Bank of America has succumbed. Despite saying last year that it was happy with the size of its fixed income currencies and commodities business and was getting ready to seize market share, it's seemingly had a change of heart. The Financial Times reports that it's planning to make cuts from its fixed income business and that these will be over and above the 5% of traders it usually lets go at this time of year.
The UK's Financial Conduct Authority (FCA) Register suggests that some of these departures have happened already. The FCA Register simply shows people who've left the bank in London - without giving the reason for their exit, or clarifying whether they've moved to a branch overseas, but many of those who've left Bank of America Merrill Lynch (BAML) in the past month have been traders or structurers in the bank's fixed income division.
February's exits include: Charles Baumberg, a credit derivatives trader who'd been with BAML for five years; Matthias Arndt, a senior financials trader who joined from Santander in September 2014; Gianfranco Maglieri, a vice president in EMEA structuring who joined in 2008; Yau Chung Ng, a non-Japanese Asia currency trader who joined from Goldman Sachs in 2013; Florent Morizot, a CDS trader who joined from UBS in 2008; and Christian Schels, a European government bond trader who joined the bank in 2011.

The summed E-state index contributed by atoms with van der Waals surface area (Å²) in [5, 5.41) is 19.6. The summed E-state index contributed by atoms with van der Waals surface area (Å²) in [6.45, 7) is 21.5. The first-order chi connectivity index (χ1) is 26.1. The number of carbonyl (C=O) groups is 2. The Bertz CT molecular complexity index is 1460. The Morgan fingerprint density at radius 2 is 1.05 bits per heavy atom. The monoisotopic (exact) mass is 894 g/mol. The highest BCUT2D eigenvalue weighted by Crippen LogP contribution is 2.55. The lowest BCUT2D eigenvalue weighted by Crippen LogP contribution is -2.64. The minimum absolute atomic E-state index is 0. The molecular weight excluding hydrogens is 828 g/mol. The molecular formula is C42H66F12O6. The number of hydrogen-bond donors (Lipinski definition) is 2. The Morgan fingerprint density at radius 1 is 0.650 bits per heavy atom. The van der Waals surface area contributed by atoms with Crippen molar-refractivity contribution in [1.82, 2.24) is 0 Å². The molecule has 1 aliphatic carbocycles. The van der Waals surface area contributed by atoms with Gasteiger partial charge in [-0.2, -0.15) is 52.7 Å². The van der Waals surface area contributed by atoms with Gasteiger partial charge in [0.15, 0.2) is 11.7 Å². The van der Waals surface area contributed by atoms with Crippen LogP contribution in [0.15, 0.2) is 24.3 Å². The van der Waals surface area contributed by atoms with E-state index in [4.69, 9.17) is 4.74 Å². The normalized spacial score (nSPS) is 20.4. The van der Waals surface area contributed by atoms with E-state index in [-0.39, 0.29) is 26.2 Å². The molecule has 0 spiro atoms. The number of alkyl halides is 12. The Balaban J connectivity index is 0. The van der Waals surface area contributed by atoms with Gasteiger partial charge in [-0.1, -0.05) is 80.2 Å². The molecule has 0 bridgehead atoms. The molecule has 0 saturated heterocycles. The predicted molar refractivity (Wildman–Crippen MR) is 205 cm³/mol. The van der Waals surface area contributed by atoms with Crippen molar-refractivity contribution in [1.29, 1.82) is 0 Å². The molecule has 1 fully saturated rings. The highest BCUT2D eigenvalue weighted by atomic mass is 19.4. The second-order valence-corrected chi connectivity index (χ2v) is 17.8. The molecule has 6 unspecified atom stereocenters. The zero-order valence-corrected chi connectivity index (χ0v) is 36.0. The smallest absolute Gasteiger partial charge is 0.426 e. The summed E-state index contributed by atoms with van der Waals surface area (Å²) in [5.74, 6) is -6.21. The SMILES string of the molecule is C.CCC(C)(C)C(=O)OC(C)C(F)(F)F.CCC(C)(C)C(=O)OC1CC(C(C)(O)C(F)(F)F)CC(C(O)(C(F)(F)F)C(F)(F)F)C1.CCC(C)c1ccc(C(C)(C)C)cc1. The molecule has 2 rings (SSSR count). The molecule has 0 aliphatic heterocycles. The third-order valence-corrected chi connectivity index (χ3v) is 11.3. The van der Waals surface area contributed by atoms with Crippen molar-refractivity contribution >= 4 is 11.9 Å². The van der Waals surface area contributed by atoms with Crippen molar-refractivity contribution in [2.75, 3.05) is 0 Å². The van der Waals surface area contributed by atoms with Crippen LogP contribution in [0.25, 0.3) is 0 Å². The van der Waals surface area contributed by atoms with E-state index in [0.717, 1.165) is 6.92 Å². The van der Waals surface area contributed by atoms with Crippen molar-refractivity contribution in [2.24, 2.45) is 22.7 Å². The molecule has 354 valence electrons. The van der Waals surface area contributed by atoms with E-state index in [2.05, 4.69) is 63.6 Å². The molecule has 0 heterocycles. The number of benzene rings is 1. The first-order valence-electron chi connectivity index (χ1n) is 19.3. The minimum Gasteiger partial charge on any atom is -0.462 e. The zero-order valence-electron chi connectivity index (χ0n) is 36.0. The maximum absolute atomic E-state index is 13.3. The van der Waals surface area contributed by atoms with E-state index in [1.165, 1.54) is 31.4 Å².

Bank of America declined to comment on the exits. Colleagues of Baumberg and Morizot confirmed that they'd departed. Others on the list didn't answer their phones when called.
While BAML appears to be bleeding senior fixed income traders, it's adding juniors. The FCA Register shows various juniors turning up in February, including Maria Kosyuchenko, a former junior fixed income structurer from BNP Paribas, Dylan Himy, a former junior credit structurer at SocGen, Jianding Zhu, a trainee quantitative analyst in electronic FICC trading, Florian Poissonnier, a trainee junior credit trader, Daniel Santha, a trainee FX options trader, and Patrick Meade, an analyst in credit sales who joined from insurance broker Aon.
Data from recruitment firm Michelangelo suggested recently that 70% of those leaving fixed income jobs in London are at director-level and above. London-based credit headhunters last year said senior people who lose their jobs now may struggle to get re-hired. “Banks now have no interest in hiring the 30 and 40 somethings who can remember the seven figure pay days of the past – even if those people do say they’ll accept less, they’re always going to be bitter and twisted about it,” said one headhunter at the time.